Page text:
Shopkeepers fed up with car window washersEMMA WHITTAKER
Shopkeepers near a hot spot for car windscreen washers have a message - put down the squeegee and get off the road.
Latest figures show police received 364 complaints in a year about people washing windscreens at the intersection of Mt Wellington Highway and Penrose Rd.
"It's probably the biggest hotspot for the police in the eastern area," Onehunga Community Policing Team Sergeant Rhys Smith says.
The second biggest in the area covered by the East & Bays Courier is the intersection of Greenlane Rd and Great South Rd which generated 46 complaints.
The practice is getting on the nerves of nearby shopkeepers. Saturday is busiest but the windscreen washers are there all the time, they say.
Retailers see vanloads of kids being dropped off as early as 8am and picked up as late as 7pm. Some look to be as young as 14.
Others are vagrant or drunk.
They'll come into stores to convert money so they can give change to their customers and cause trouble outside the shops.
"It's just a bloody pain, I've had verbal abuse. But my shop ends at the door, outside is a public place so I can't get them to move," Selvin Prakash says.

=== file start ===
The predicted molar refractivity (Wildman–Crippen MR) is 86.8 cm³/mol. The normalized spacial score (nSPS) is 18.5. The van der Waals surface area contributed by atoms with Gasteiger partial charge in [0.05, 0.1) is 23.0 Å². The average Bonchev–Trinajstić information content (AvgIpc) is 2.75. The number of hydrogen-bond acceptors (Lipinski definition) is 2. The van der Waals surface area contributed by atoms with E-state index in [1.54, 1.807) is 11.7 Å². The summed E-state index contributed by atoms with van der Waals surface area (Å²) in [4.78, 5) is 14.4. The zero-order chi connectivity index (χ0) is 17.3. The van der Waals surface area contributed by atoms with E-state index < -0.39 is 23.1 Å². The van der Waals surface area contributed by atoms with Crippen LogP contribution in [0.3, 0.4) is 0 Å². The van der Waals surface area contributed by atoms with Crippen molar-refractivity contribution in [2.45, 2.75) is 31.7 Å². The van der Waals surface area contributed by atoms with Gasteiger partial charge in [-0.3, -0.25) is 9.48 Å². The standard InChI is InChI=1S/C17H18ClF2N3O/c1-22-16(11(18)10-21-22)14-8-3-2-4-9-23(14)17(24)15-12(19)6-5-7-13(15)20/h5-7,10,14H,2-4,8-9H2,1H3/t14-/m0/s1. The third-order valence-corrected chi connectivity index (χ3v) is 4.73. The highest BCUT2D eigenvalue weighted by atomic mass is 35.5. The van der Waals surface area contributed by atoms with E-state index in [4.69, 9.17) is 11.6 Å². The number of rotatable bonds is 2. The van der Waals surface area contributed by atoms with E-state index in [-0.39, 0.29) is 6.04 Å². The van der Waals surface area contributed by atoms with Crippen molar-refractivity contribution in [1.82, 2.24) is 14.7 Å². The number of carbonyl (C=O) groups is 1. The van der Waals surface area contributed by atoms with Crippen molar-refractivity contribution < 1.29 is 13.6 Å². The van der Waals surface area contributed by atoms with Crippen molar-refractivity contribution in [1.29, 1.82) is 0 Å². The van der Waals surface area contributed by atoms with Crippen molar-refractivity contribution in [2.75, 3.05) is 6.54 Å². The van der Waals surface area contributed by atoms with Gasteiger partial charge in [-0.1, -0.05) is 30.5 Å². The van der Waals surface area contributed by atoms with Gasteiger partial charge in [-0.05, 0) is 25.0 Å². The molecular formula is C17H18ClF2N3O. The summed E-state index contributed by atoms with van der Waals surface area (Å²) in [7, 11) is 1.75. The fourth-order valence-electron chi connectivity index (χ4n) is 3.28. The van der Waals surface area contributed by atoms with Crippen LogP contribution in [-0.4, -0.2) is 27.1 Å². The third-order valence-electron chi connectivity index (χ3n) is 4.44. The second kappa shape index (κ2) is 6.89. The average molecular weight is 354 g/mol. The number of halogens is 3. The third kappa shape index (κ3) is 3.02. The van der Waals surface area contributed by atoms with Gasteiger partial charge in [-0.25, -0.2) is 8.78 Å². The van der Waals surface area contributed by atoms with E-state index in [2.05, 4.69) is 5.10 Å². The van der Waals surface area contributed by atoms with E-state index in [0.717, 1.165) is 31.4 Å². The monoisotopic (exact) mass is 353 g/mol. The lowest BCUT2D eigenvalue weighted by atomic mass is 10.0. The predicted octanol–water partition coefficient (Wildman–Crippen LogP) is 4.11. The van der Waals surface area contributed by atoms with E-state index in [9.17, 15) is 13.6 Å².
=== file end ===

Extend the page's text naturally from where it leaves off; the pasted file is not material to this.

"On the funnier side, I've seen a husband and wife with a baby in the pram. The wife will sit there while he washes windows."
Another shop owner says safety is a big concern.
"I've seen near misses on the road. I wish they would stop, it's not good, I'd hate to see one of them get hurt."
"Some are good kids and are very polite. It's how they earn their money."
The problem is not new and police have been targeting the area at peak times.
Windscreen washing is even more popular when summer comes, Mr Smith says.
"They generally don't operate on rainy days or after dark."
He says the intersection of Mt Wellington Highway and Penrose Rd is probably so popular because of its proximity to Sylvia Park, the train station and a petrol station where some window washers have been known to steal squeegees and other equipment.
Police have limited powers to deal with the issue.
They can move window washers along and then make a referral to the Auckland Council which can then prosecute offenders under a street trading bylaw.
They can also take action if a member of the public makes a complaint because they feel they've been threatened or intimidated.
"But most people leave because they just want to call and have us clear them off," Mr Smith says.
Some washers appear to be doing well out of the trade.
"Some have a lot of $2 coins which can add up quite quickly."
Drivers can help deter window washers by locking their doors and windows and making it clear they're not interested. They shouldn't feel obliged to pay if the work is done anyway.
The Public Safety and Nuisance Bylaw which comes into effect on May 26 aims to give police and council officers more powers to deal with window washers.
- © Fairfax NZ News
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